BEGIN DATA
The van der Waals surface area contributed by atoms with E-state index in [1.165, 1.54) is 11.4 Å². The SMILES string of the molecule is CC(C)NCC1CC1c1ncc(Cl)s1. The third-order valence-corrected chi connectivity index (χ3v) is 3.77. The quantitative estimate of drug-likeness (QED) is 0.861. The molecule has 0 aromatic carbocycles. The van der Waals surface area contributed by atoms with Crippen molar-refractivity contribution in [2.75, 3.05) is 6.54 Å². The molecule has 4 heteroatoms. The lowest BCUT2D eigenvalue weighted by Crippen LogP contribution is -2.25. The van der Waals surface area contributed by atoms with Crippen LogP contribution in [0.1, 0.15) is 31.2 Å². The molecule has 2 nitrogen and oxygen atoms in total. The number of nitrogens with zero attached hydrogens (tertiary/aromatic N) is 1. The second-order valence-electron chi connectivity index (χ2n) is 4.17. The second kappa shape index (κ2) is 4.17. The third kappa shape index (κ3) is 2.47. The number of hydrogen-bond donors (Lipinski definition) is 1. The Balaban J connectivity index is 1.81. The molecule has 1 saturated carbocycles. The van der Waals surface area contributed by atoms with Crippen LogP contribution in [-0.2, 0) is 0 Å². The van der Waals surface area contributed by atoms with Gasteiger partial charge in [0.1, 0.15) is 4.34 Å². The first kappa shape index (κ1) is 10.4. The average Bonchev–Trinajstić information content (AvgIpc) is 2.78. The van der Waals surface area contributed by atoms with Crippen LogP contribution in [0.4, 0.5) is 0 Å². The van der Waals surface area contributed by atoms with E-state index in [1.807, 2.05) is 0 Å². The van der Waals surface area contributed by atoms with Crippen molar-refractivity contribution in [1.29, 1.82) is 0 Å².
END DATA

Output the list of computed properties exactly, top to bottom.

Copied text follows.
The van der Waals surface area contributed by atoms with E-state index in [1.165, 1.54) is 11.4 Å². The SMILES string of the molecule is CC(C)NCC1CC1c1ncc(Cl)s1. The third-order valence-corrected chi connectivity index (χ3v) is 3.77. The quantitative estimate of drug-likeness (QED) is 0.861. The molecule has 0 aromatic carbocycles. The van der Waals surface area contributed by atoms with Crippen molar-refractivity contribution in [2.75, 3.05) is 6.54 Å². The molecule has 4 heteroatoms. The lowest BCUT2D eigenvalue weighted by Crippen LogP contribution is -2.25. The van der Waals surface area contributed by atoms with Crippen LogP contribution in [0.1, 0.15) is 31.2 Å². The molecule has 2 nitrogen and oxygen atoms in total. The number of nitrogens with zero attached hydrogens (tertiary/aromatic N) is 1. The second-order valence-electron chi connectivity index (χ2n) is 4.17. The second kappa shape index (κ2) is 4.17. The third kappa shape index (κ3) is 2.47. The number of hydrogen-bond donors (Lipinski definition) is 1. The Balaban J connectivity index is 1.81. The molecule has 1 saturated carbocycles. The van der Waals surface area contributed by atoms with Crippen LogP contribution in [-0.2, 0) is 0 Å². The van der Waals surface area contributed by atoms with Gasteiger partial charge in [0.1, 0.15) is 4.34 Å². The first kappa shape index (κ1) is 10.4. The average Bonchev–Trinajstić information content (AvgIpc) is 2.78. The van der Waals surface area contributed by atoms with Crippen LogP contribution in [0.4, 0.5) is 0 Å². The van der Waals surface area contributed by atoms with E-state index in [1.807, 2.05) is 0 Å². The van der Waals surface area contributed by atoms with Crippen molar-refractivity contribution in [1.29, 1.82) is 0 Å².